“The land value and sale price along with the overall risk profile of projects have been altered considerably. Therefore, the structuring parameters will have to be adjusted accordingly too,” says real estate expert Anckur Srivasttava.

There are some developers who are trying to get out of deals completely. “Landowners have become more reasonable in the past 3-4 months. They are also willing to negotiate, as they understand that the market is slow and it might be difficult to get another deal in this scenario,” says Cushman & Wakefield’s Mr Aggarwal.

Developers and landowners today are renegotiating both on time as well as percentages. According to a source, in a renegotiation happening between a developer and landowner in Pune, the land valuation has been pegged 10-15% lower, and the developer is asking for at least another 6 months before he starts construction.

Land purchase for SEZ comes under commercial realty

City ScenesThe RBI’s draft guidelines on classification of commercial real estate exposure of banks may provide some relief on loans provided for acquisition of units in special economic zones. However, RBI has not found merit in the commerce ministry’s argument to keep loans for special economic zone development outside the domain of commercial real estate coverage. It has reiterated that bank exposure for purchase of land for special economic zone and its development, will be recognized as commercial real estate, while infrastructure development will not be treated as the same.
Bankers said that more clarity will be required on the issue. The central bank’s draft guidelines have drawn upon the Basel II framework on income producing real estate and high volatility commercial real estate and the US Federal Reserve’s definition of CRE lending as income producing commercial property loans and commercial or residential developmental loans.
While it has not detailed on high volatility commercial real estate for want of documented history of real estate cycles in India, RBI has drawn upon Basel II framework’s definition of income producing real estate.
Under the framework, income producing real estate refers to a method of giving funding to real estate such as, office buildings to let, retail space, multi-family residential buildings, industrial or warehouse space, and hotels, where the prospects for repayment and recovery depend primarily on the cash flows generated by the asset. The primary source of cash flows is lease or rental payments or the sale of the asset.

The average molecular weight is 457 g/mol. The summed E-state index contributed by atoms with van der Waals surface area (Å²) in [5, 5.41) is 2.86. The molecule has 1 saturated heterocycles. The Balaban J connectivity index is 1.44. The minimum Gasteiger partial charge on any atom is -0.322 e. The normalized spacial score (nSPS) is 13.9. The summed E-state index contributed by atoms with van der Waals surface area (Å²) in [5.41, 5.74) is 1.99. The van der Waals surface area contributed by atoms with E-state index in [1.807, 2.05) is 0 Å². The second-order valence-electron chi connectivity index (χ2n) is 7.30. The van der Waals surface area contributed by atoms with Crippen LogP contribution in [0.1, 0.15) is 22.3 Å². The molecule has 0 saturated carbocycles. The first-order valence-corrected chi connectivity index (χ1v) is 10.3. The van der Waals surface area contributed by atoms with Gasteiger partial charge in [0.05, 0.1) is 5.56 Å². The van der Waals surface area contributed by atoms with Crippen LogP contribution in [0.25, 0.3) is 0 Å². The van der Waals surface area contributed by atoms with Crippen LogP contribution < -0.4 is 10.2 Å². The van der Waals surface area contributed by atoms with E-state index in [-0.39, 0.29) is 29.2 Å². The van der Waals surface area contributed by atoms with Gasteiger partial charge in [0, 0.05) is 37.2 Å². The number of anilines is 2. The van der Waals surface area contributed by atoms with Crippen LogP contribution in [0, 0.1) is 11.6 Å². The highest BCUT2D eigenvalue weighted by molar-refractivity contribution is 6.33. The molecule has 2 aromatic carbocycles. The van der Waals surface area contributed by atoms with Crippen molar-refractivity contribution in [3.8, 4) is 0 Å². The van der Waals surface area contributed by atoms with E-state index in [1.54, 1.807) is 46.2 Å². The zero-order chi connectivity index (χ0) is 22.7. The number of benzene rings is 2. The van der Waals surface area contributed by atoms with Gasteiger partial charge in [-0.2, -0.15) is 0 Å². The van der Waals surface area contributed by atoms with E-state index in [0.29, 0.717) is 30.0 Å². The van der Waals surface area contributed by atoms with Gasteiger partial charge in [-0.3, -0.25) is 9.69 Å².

Chandigarh mega projects under vigilance scanner

Cooper Union for the Advancement of Science and ArtControversial mega projects in Chandigarh worth billions of rupees under prevailing market prices are under the scanner of the Central Vigilance Commission (CVC). The CVC has sought all files pertaining to the mega-projects from the Chandigarh administration to investigate alleged corruption in land deals.

Using its powers as a court, the CVC has announced the setting up of a vigilance commission to probe the murky land deals worth billions of rupees. The probe will be a major embarrassment for the administration top brass as local NGOs have alleged irregularities and corruption in the land deals.

“We will comply with the orders of the CVC. All files will be sent for this probe,” a senior union territory (UT) official said.

The land deals, most of which have been concluded in the last three years, have generated much controversy with the city’s mayor and senior Congress leaders demanding that UT Administrator S.F. Rodrigues, who is also the Punjab governor, give up his post as the city’s administrative head until a probe into the deals by a central agency.

At the centre of the controversy are ambitious projects like the Film-city, the Medi-city, the Amusement-cum-Theme Park and the new phase of the Information Technology (IT) Park.

The administration has not only been accused of rushing in with some of the projects but also making allotments to certain big realty companies at prices much lower than the prevailing market rates for land in the 114-square km city, which is the joint capital of Punjab and Haryana but is a centrally-administered union territory.

The 73-acre Amusement-cum-Theme Park project has not got off the ground even couple of year after it was allotted to realty major Unitech as the administration failed to extend facilities on the land. Several rules were allegedly violated in giving concessions to the firm.

Some renowned companies, like Singapore’s famed Sentosa Island amusement park, were disqualified from bidding for this project.

In the Film-city project, realty major Parsvnath was allotted the 30-acre land in Sarangpur village of the union territory for Rs.191 crore. The company, which had deposited nearly Rs.480 million, is now seeking the money back with interest. It has excused itself on the ground that the land is not free from encumbrances.